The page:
Speaker 1: I'm pretty sure that's the one I was on. Um, where guys refers to a What did it say? Uh, like a member group, um, non gender specific. So it's not. It actually is a term that is inclusive to women, even though the singular when we talk about a guy is referring to a man, guys very often refers to a group of multi gender people. On a technical level, they are correct. But I can also understand in a profession and especially in something like a medical profession, um, that you might not wanna be referred to so casually. Clearly it's causing you problems, and you've spoken up about them. Beyond that, there isn't a whole lot that you can do other than be consistent and persistent. You know, you can just simply continually go and ask the people that address you this way. If they would please not, um,
Speaker 1: in regards to the formal thing. Um, I think if someone criticizes you for this, just say you know, hey, it's important to me like this is something that matters to me. Um, honestly, it it is kind of that phrase that it allows either the other person to say Okay, it's just her thing or it allows them to say in their own head. You know, this actually does matter to her. It's not just a annoying thing. It's not just a nit picky thing.
Speaker 1: This matters.
Speaker 2: Yeah, and I jump in and say in an increasingly casual and informal world, if those little formalities or traditional courtesies matter to you, being clear about that with the people around you is a great way to continue toe, hold that space on and and keep the range of options open. This is definitely something we talk about when we do our business training, when I'm talking to groups that are potential leadership groups or really any group in in a business context and we talk about language and communication. This is one of those words we warn people about, Um, we We advise people to be careful about addressing mixed gender groups as guys because it definitely starts to fall into that Maurin formal territory where people are going to interpret it different ways and just for clarity and communication, and because there's often someone in an audience like yourself who cares about this, Uh, it's it's better just to defer to a language that that is more formal is more inclusive.
Speaker 1: And I also think that, you know, you have been doing the work of asking people Thio not say this to you at some point, If you're just not winning this battle, you may just have to let it go,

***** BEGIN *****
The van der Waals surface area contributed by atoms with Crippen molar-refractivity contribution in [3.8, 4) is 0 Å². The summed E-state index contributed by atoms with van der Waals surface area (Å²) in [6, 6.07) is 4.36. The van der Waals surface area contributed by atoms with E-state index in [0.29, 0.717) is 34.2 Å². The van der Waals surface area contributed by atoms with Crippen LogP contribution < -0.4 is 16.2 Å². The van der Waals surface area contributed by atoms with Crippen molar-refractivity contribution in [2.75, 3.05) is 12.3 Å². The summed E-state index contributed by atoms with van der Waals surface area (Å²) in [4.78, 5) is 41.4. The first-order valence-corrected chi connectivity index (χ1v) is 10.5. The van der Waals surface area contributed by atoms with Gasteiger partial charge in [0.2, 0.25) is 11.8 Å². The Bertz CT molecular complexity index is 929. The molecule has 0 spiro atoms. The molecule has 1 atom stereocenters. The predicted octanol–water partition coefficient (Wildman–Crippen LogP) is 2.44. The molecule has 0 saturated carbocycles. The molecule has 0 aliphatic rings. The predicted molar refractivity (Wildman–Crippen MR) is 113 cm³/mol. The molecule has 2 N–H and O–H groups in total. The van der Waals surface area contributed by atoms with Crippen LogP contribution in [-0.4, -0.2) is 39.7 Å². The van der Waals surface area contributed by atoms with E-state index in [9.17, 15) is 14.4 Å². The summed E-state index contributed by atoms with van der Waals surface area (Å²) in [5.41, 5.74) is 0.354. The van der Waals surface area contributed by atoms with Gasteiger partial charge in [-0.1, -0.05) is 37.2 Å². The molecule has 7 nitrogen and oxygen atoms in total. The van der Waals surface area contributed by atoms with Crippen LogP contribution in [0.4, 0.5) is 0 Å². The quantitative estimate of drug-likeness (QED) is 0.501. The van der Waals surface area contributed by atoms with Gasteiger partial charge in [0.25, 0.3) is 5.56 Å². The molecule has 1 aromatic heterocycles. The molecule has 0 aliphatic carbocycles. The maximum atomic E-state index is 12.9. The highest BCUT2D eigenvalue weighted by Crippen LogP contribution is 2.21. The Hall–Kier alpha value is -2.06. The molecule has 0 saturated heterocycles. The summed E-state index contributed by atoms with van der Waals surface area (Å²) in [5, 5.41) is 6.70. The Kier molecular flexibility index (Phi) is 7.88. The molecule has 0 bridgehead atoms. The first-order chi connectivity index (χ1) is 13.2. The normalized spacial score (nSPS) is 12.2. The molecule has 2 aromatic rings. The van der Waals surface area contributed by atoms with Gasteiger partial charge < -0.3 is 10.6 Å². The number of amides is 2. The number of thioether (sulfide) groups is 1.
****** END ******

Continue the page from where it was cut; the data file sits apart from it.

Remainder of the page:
Speaker 1: because it does There, you know, there are a couple things around our office that are sticklers in my head that eventually I just had to kind of back off from because it just wasn't going to change and it wasn't worth the fight. Eso I do always suggest to people who are having a very specific kind of issue like this. Do do yourself a favor because you get stressed by this. This bothers you. It it does mean that sometimes you have to look inside and say, Okay, is this something I can let go of so that this is just not
Speaker 2: a big deal anymore? The heart of good advice being practicality. I think that's ah, good place to wrap this one up. So I wish we had a solution for you, but I think this one's going to require some continued effort.
Speaker 1: Continued effort. Good luck, Yudina. Our next
Speaker 2: question is addressed. Greetings, Daniel and Emily. And I'm going to assume that's my dear cousin Lizzie.
Speaker 1: Often, Emily is going to speak from the grave for
Speaker 2: our dear departed, great, great grandmother. Thank you for your podcast. This question begins. It has become a gem in my weekly listening. I have an interesting question for you. It's a bit of background. I did not change my name when I was married five years ago in our wedding. Thank you. Notes. We even wrote in each one that neither my husband or I had changed our names. Unfortunately, we have a tremendous amount of family and friends who have seemed toe one. Forget this fact or to have chosen to ignore it completely. Our return address labels clearly read both our names as well. How can I nicely address this without seeming rude? I think most of these people would think that I am being too sensitive about this. But my husband and I took this decision very seriously and chose it purposefully. Any guidance would be appreciated. Thank you. I am still Miss Simon.
Speaker 1: Oh, Miss Simon. I feel for you, that's a tough one. But I also you know,